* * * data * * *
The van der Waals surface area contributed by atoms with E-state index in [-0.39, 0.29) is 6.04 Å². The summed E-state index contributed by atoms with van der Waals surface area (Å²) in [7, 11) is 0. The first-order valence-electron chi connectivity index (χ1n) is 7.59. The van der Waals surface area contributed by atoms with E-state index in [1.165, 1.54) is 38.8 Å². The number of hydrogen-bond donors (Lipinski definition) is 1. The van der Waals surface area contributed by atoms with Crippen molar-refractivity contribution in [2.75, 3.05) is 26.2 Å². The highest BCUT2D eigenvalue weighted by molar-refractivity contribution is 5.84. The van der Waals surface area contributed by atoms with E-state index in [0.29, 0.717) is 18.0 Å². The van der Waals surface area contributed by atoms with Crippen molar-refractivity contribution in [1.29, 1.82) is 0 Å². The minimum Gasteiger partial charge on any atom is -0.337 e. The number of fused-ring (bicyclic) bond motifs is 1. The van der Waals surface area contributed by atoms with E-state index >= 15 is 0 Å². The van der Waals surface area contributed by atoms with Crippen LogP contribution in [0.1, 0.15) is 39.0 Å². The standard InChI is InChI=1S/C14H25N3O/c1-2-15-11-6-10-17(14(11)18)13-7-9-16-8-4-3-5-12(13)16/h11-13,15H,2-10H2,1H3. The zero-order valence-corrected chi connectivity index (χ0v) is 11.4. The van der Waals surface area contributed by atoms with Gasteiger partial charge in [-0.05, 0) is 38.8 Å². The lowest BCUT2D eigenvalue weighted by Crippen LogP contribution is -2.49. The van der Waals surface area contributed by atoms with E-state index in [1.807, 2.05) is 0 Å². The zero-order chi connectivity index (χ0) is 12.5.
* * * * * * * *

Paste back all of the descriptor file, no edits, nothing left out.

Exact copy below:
The van der Waals surface area contributed by atoms with E-state index in [-0.39, 0.29) is 6.04 Å². The summed E-state index contributed by atoms with van der Waals surface area (Å²) in [7, 11) is 0. The first-order valence-electron chi connectivity index (χ1n) is 7.59. The van der Waals surface area contributed by atoms with E-state index in [1.165, 1.54) is 38.8 Å². The number of hydrogen-bond donors (Lipinski definition) is 1. The van der Waals surface area contributed by atoms with Crippen molar-refractivity contribution in [2.75, 3.05) is 26.2 Å². The highest BCUT2D eigenvalue weighted by molar-refractivity contribution is 5.84. The van der Waals surface area contributed by atoms with E-state index in [0.29, 0.717) is 18.0 Å². The van der Waals surface area contributed by atoms with Crippen molar-refractivity contribution in [1.29, 1.82) is 0 Å². The minimum Gasteiger partial charge on any atom is -0.337 e. The number of fused-ring (bicyclic) bond motifs is 1. The van der Waals surface area contributed by atoms with E-state index >= 15 is 0 Å². The van der Waals surface area contributed by atoms with Crippen LogP contribution in [0.1, 0.15) is 39.0 Å². The standard InChI is InChI=1S/C14H25N3O/c1-2-15-11-6-10-17(14(11)18)13-7-9-16-8-4-3-5-12(13)16/h11-13,15H,2-10H2,1H3. The zero-order valence-corrected chi connectivity index (χ0v) is 11.4. The van der Waals surface area contributed by atoms with Gasteiger partial charge in [-0.05, 0) is 38.8 Å². The lowest BCUT2D eigenvalue weighted by Crippen LogP contribution is -2.49. The van der Waals surface area contributed by atoms with E-state index in [1.807, 2.05) is 0 Å². The zero-order chi connectivity index (χ0) is 12.5.